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Key Economic Data 
  2003 2002 2001 Ranking(2003)
Millions of US $ 29,749 24,205 22,400 60
GNI per capita
 US $ 1,780 1,510 1,350 119
Ranking is given out of 208 nations - (data from the World Bank)

Books on Kazakstan


Update No: 358 - (26/12/10)

Astana to host key summit
The upcoming summit in Astana, the capital of Kazakhstan, of the Organization for Security and Cooperation in Europe (OSCE), to be held December 1st and 2nd, is a key event for the country and for Eurasia as a whole. Kazakhstan has a cornucopia of mineral resources, at least 60% of all the former Soviet Union’s such assets.

In fact, Kazakhstan is the world’s fastest growing energy economy. Its oil, natural gas and uranium resources are vast and new discoveries are adding to known reserves all the time.

The OSCE, as its name implies, is also concerned with security in Eurasia. Central Asia is the very hub of the matter, where Afghanistan is in such turmoil. Vitally important issues are on the agenda, how to deal with the Taleban and the vast heroin trade out of the turbulent country, which fuels arms trafficking and much else besides.

President Obama declines to go
It is highly unfortunate, therefore, that US President Barack Obama has declined to attend the crucial summit. He has received a rocky reception at international summits in recent days, so it’s understandable that he decided to duck possible criticism and declined to go to the meeting. But that decision is a very bad one for both world security and cooperation and U.S. national interest. The president should reconsider it.

The United States has significant interests and a lot going for it in Central Asia. Kazakhstan has attracted $120 billion in foreign direct investment since becoming independent of the disintegrating Soviet Union at the end of 1991, and $15 billion of that is invested by major U.S. energy corporations.

Right now China and major continental European nations like Germany, France and Italy are running rings around the United States in nailing down hugely lucrative export orders for the enormous construction and hi-tech industrial development projects that are transforming the vast Central Asian nation, which at 1 million square miles is the ninth largest in the world.

President Obama got off on the right foot with the Kazakhs when he gave them a prominent place in his Washington nuclear non-proliferation summit this spring. Kazakhstan, a Muslim nation, was also the first nation in history, back in the early 1990s, unilaterally to scrap completely the vast nuclear arsenal and delivery systems it inherited from the Soviet Union – 176 nuclear weapons -that had made it the fourth most powerful nuclear state in the world, far exceeding Britain and France.

But since the April summit in Washington, senior Kazakh officials have privately worried that though they are eager to expand their energy cooperation and trade deals with the United States, the Obama administration and the State Department have shown no interest in pursuing that agenda.

US diplomats have in recent months marked up significant and welcome improvements in US relations with Uzbekistan and Turkmenistan, the two other energy-rich nations of former Soviet Central Asia. Yet Kazakhstan officials visiting Washington are repeatedly subjected to a relentless barrage of lectures and pressures on advancing human rights and democratic issues, even though Kazakhstan is incomparably freer, more open and more prosperous than its two energy-rich neighbours, and vastly more stable than supposedly democratic Kyrgyzstan, which in reality is sliding relentlessly into total anarchy and chaos.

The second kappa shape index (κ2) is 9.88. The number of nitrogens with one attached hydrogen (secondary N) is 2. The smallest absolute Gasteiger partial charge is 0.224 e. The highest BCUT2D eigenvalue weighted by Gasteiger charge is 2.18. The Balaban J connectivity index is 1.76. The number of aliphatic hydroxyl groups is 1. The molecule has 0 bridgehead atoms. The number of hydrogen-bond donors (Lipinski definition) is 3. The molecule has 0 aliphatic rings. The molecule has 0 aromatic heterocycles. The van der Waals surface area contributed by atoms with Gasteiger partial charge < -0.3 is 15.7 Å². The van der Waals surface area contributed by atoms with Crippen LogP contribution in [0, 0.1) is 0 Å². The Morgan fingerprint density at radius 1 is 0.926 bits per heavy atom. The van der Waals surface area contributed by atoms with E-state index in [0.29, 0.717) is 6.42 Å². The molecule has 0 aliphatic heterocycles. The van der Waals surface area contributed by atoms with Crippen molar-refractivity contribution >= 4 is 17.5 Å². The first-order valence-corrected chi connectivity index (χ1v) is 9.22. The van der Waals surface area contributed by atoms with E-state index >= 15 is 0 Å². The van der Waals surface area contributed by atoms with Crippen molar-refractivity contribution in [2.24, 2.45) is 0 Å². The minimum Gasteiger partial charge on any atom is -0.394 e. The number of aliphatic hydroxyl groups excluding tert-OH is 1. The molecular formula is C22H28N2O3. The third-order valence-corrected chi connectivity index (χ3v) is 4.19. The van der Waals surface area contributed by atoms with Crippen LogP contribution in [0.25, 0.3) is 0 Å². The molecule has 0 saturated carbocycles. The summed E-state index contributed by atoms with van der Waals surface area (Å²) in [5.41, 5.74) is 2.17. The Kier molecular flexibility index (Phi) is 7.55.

Rather than attend the OSCE summit himself, Obama is sending Secretary of State Hillary Clinton in his place. If the president does not go, then Secretary Clinton, undoubtedly the only other foreign policy heavy-hitter in the current administration, is the right choice to go.

But the president’s personal presence is critical for U.S. national interests in Astana at a summit billed as a gathering of over 50 heads of state – and U.S. diplomats have been eager to build up the OSCE as a major structure for resolving security, human rights and economic issues across Eurasia.

Sane and experienced figures (increasingly few on the Washington foreign policy scene) recognize that a rejuvenated OSCE offers the United States a rare avenue to exert multilateral influence across Eurasia to counter the Russian-led Commonwealth of Independent States (CIS), the Russian-led Collective Security Treaty Organization (CSTO) and the Russian- and Chinese-led Shanghai Cooperation Organization (SCO), or Shanghai Pact. A thoughtful and comprehensive Atlantic Council report on US policy towards Central Asia earlier this year made that very point.

The president’s refusal to attend the OSCE summit will signal, more loudly than any of Secretary Clinton’s assurances to the contrary, that the current administration does not take the OSCE seriously and that it lacks the fortitude and focus to bring significant influence to bear on exerting US influence in the area.

It will certainly be taken by the Kazakhs in particular as a real rebuff, and it will make it far more difficult for American companies competing for major industrial, infrastructure and agricultural contracts, as well as export opportunities in Kazakhstan. And it certainly won’t strengthen the hand of the US energy majors as they try to stave off ambitious challengers from around the world, especially China, to develop new energy opportunities there.

President Obama repeatedly talks the talk about America’s continued global leadership and commitment to regaining prosperity and economic security for its people through taking advantage of the opportunities of free trade but it’s time for him to walk the walk. 

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